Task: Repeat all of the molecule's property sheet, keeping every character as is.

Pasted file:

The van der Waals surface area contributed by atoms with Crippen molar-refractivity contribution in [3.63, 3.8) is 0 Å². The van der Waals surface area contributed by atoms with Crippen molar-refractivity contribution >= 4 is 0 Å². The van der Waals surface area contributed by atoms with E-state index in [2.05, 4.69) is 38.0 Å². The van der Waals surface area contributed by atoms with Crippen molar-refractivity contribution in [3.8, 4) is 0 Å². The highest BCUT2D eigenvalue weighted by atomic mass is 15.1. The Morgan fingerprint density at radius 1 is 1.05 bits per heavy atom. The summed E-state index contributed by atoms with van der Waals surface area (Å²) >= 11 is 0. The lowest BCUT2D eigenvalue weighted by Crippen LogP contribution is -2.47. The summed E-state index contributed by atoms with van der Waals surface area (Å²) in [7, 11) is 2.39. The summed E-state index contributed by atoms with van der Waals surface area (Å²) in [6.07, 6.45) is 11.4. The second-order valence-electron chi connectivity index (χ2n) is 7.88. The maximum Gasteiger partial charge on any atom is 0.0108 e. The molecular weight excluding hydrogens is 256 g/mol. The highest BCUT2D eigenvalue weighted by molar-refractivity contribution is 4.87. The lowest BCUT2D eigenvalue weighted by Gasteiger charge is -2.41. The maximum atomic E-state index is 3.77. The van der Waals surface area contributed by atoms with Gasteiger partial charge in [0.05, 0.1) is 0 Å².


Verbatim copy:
The van der Waals surface area contributed by atoms with Crippen molar-refractivity contribution in [3.63, 3.8) is 0 Å². The van der Waals surface area contributed by atoms with Crippen molar-refractivity contribution >= 4 is 0 Å². The van der Waals surface area contributed by atoms with E-state index in [2.05, 4.69) is 38.0 Å². The van der Waals surface area contributed by atoms with Crippen molar-refractivity contribution in [3.8, 4) is 0 Å². The highest BCUT2D eigenvalue weighted by atomic mass is 15.1. The Morgan fingerprint density at radius 1 is 1.05 bits per heavy atom. The summed E-state index contributed by atoms with van der Waals surface area (Å²) >= 11 is 0. The lowest BCUT2D eigenvalue weighted by Crippen LogP contribution is -2.47. The summed E-state index contributed by atoms with van der Waals surface area (Å²) in [7, 11) is 2.39. The summed E-state index contributed by atoms with van der Waals surface area (Å²) in [6.07, 6.45) is 11.4. The second-order valence-electron chi connectivity index (χ2n) is 7.88. The maximum Gasteiger partial charge on any atom is 0.0108 e. The molecular weight excluding hydrogens is 256 g/mol. The highest BCUT2D eigenvalue weighted by molar-refractivity contribution is 4.87. The lowest BCUT2D eigenvalue weighted by Gasteiger charge is -2.41. The maximum atomic E-state index is 3.77. The van der Waals surface area contributed by atoms with Gasteiger partial charge in [0.05, 0.1) is 0 Å².